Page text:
Officials in southern California’s high desert were braced for strong, potentially dangerous aftershocks after a major earthquake damaged buildings, ruptured gas lines and sparked fires near its remote epicenter.
As darkness fell on Friday, the magnitude 7.1 tremor rocked the Mojave desert town of Ridgecrest near Death Valley National Park, jolting the area with eight times more force than a 6.4 quake that struck the same area 34 hours earlier.
Southern California can expect more significant shaking in the near future, said Lucy Jones, a seismologist at the California Institute of Technology and a former science adviser at the US Geological Survey.
There is about a one in 10 chance that another 7.0 quake could hit within the next week and the chance of a 5.0-magnitude quake “is approaching certainty”, Jones told reporters, adding that the new quake probably ruptured along about 25 miles of fault line and was part of a continuing sequence.
“This happened at the end of the zone that moved previously,” Jones said, adding that the fault is now 25 to 30 miles long.
“The fault is growing,” she said.
California governor Gavin Newsom requested federal assistance and placed the state Office of Emergency Services (OES) on its highest alert.
At a late-night news conference, OES director Mark Ghilarducci said: “We have significant reports of fires, structural fires, mostly as a result of gas leaks or gas line breaks.”
The quake caused water main breaks and knocked out power and communications to parts of Ridgecrest, a city of about 27,000 about 125 miles north-east of Los Angeles. No fatalities or serious injuries were reported, police said. But Ghilarducci said the full damage would not be known until Saturday.
“This was a very large earthquake, and we also know there’s going to be a series of aftershocks as a result of the main quake,” he said, adding his agency faced a “challenge” getting needed resources to the isolated quake zone.
“This is not going to be something that’s going to be over right away.”
In the hours after the 7.1 tremor, seismologists recorded more than 600 aftershocks. The quakes were not expected to trigger larger faults including the San Andreas.
Ridgecrest residents were still recovering from Thursday’s quake. Most damage came from ruptured gas lines. About 3,000 people were left without power, according to Southern California Edison. Many said they would sleep outside than risk staying in their homes.
A rockslide closed state route 178 in Kern River Canyon, where photos from witnesses showed that a stretch of roadway had sunk. Megan Person, director of communications for the Kern county fire department, said the county had opened a shelter.
San Bernardino county firefighters reported cracked buildings and one minor injury. In Los Angeles, 150 miles away, offices in skyscrapers rocked for at least 30 seconds. Brian Humphrey of the Los Angeles fire department said more than 1,000 firefighters were mobilized. At Dodger Stadium the press box lurched for several seconds.
As far away as Las Vegas, players and staff left the court after the earthquake was felt during an NBA summer league game between the New York Knicks and the New Orleans Pelicans. The US Geological Survey said it was felt in Mexico too.
Communities in the Mojave were assessing damage after Thursday’s quake, which set fires and opened three cracks across a short stretch of state route 178 near the tiny town of Trona, said California transportation spokeswoman Christine Knadler. Bridges were being checked.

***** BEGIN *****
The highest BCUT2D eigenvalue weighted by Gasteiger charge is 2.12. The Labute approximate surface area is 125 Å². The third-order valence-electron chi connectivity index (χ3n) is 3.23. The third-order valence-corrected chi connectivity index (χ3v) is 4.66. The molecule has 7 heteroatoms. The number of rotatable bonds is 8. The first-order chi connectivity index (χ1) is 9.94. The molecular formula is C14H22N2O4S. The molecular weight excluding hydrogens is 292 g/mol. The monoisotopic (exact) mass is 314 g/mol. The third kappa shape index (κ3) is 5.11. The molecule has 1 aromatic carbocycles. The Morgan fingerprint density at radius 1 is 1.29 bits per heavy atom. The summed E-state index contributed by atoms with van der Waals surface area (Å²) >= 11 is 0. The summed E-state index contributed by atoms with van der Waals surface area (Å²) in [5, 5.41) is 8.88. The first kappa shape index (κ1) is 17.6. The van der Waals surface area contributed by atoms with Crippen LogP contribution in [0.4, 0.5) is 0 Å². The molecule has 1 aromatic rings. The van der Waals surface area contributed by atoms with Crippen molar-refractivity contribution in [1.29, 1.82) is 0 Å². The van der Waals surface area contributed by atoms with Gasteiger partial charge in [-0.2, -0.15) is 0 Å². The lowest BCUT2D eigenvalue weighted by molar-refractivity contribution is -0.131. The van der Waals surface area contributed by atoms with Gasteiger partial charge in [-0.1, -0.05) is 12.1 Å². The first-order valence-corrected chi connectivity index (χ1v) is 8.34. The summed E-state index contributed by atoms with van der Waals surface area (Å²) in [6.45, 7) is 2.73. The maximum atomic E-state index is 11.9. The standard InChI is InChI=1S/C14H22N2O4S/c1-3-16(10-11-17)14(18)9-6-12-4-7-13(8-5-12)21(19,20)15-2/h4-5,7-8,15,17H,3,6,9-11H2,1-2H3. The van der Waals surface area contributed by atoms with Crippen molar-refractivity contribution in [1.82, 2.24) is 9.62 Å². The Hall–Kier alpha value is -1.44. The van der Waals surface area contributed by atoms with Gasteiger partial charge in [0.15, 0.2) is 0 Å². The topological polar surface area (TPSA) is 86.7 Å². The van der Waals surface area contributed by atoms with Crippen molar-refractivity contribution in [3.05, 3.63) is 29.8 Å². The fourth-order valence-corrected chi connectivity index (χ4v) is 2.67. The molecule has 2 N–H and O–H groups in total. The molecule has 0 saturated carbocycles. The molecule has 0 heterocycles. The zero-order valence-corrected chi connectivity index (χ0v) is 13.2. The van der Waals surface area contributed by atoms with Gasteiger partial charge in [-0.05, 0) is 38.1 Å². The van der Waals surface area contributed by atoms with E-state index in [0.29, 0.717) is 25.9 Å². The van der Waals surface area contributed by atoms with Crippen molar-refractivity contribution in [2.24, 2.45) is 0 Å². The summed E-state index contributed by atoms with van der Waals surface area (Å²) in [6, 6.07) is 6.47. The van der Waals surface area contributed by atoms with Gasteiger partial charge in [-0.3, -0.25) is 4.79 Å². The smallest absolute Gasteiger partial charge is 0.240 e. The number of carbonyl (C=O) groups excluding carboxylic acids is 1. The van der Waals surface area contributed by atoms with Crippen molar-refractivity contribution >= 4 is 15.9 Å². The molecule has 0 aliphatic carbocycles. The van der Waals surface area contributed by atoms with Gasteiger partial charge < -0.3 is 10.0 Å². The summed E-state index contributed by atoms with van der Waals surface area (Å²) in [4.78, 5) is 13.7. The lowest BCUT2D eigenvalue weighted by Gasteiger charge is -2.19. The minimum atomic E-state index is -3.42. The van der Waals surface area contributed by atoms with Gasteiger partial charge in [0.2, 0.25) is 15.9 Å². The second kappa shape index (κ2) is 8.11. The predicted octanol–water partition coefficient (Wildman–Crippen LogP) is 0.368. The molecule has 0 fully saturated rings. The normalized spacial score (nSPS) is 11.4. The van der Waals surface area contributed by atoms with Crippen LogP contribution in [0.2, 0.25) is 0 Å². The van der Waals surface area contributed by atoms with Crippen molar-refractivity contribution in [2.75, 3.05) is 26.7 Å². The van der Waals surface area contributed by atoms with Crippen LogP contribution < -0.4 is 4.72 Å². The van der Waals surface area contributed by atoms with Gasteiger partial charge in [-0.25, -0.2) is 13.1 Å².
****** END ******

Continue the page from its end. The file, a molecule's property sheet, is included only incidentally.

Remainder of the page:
The quakes were the most powerful in the region since 1994, when the 6.7 magnitude Northridge quake hit the heavily populated San Fernando Valley, causing 57 deaths and billions in dollars of damages.
Southern California residents should expect more earthquakes in coming years, experts warned.
“This is the first magnitude 6 quake in 20 years. It’s the longest interval we’ve ever had,” Jones told the Guardian. “We know that the last 20 years was abnormal … we should expect more earthquakes than we’ve been having recently.”
She added: “Chances are, we’re going to have more earthquakes in the next five years than we’ve had in the last five years.”
Los Angeles on Friday revealed plans to lower slightly the threshold for public alerts from its earthquake early warning app. The technology gave scientists at the California Institute of Technology’s seismology lab 48 seconds of warning on Friday but did not trigger a public notification.
“Our goal is to alert people who might experience potentially damaging shaking, not just feel the shaking,” said Robert de Groot, a spokesman for the US Geological Survey’s ShakeAlert system, which is being developed for California, Oregon and Washington.
The west coast ShakeAlert system has provided non-public earthquake notifications on a daily basis to test users including emergency agencies, industries, transportation systems and schools. Late last year, the city of Los Angeles released a mobile app intended to provide ShakeAlert warnings within Los Angeles county.
The trigger threshold for the app required a magnitude 5 or greater and an estimate of level 4 on the separate Modified Mercali Intensity scale, at which there is potentially damaging shaking.
Although Thursday’s quake was well above magnitude 5, the expected shaking for the Los Angeles area was level 3, de Groot said. A revision of the magnitude threshold down to 4.5 was under way, but the shaking intensity level would remain at 4. The rationale is to avoid numerous alerts for small earthquakes that do not affect people.
“If people get saturated with these messages, it’s going to make people not care as much,” he said.
California is partnering with the federal government to build the system, with the goal of turning it on by June 2021. The state has already spent at least $25m building it, including installing hundreds of seismic stations throughout the state.